To solve this, we can use the concept of virtual servers. In this technique, every server is hashed with k different hash functions.

This means each server has k unique spots on the ring. So if we have 3 servers and k=3, we have 9 different server points on the hash ring(6 are virtual). Now, even if we remove one server, we will have 6 server points on the ring and a single server won’t take a lot of loads.

The ideal value of k when implementing the "virtual nodes" technique in consistent hashing depends on several factors, including the size of the cluster, the number of physical nodes, and the desired level of key distribution.

Code for Consistent Hashing

Consistent Hashing is just an algorithm so there must be code for the algorithm as well right? Well, YES! Here is the code for implementing the consistent hash with the 'virtual server' concept.

// Class to represent a node on the hash ring
class Node {
  constructor(name, address) {
    this.name = name;
    this.address = address;

// Class to represent the hash ring
class HashRing {
  constructor(hashFunction, replicas=100) {
    this.hashFunction = hashFunction;  
    this.nodes = []; 
    this.replicas = replicas;
    this.nodeMap = new Map();

  // Add a node to the hash ring
  addNode(node) {

  // Remove a node from the hash ring
  removeNode(node) {
    this.nodes = this.nodes.filter((n) => n.name !== node.name);
    console.log(this.nodes, 111);

  // Get the node responsible for a given key
  getNodeForKey(key) {
    const hash = this.hashFunction(key);
    const nodeIterator = this.nodeMap.values();
    let next = nodeIterator.next();
    while (!next.done && next.value.hash <= hash) {
      next = nodeIterator.next();
    if (next.done) {
      next = this.nodeMap.values().next();
    return next.value.node;

  // Rebuild the mapping of hash values to nodes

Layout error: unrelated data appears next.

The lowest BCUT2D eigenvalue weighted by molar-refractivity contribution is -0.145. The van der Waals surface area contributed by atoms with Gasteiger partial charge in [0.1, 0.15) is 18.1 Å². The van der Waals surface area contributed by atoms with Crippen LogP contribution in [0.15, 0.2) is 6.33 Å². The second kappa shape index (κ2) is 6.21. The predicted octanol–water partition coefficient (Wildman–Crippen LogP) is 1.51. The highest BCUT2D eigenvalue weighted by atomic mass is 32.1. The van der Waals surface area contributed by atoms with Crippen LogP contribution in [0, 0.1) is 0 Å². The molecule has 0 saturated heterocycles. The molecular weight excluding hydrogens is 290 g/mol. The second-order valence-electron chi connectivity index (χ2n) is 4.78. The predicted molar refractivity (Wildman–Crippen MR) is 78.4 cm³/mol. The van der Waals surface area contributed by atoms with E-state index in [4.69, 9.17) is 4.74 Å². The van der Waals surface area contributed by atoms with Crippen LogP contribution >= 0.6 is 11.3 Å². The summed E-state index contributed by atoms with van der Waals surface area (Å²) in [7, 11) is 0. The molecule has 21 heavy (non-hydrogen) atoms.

rebuildMap() {
    for (const node of this.nodes) {
      for (let replicaNo = 1; replicaNo <= this.replicas; replicaNo++) {
        const hashString = node.address + replicaNo.toString();
        const hash = this.hashFunction(hashString);
        this.nodeMap.set(hash, { hash, node });

// Simple hash function using the built-in hash function
function hashFunction(str) {
  let hash = 0;
  for (let i = 0; i < str.length; i++) {
    hash = (hash << 5) - hash + str.charCodeAt(i);
    hash |= 0;
  return hash;

// Create a hash ring with our hash function and providing value of k.
const hashRing = new HashRing(hashFunction, 20);

// Add some nodes to the hash ring
hashRing.addNode(new Node("Node 1", ""));
hashRing.addNode(new Node("Node 2", ""));
hashRing.addNode(new Node("Node 3", ""));

// Get the node responsible for a key
const node = hashRing.getNodeForKey("my_key");
console.log(`Node responsible for my_key: ${node.name} at ${node.address}`);

// Remove a node from the hash ring
hashRing.removeNode(new Node("Node 1", ""));

// Get the node responsible for the same key again
const node2 = hashRing.getNodeForKey("my_key");
  `Node responsible for my_key after removing Node 1: ${node2.name} at ${node2.address}`


So that was it for load balancers and consistent hashing. This article was just a starting point to explain the concept of load balancers and one possible way to implement it. I hope you learned something new today!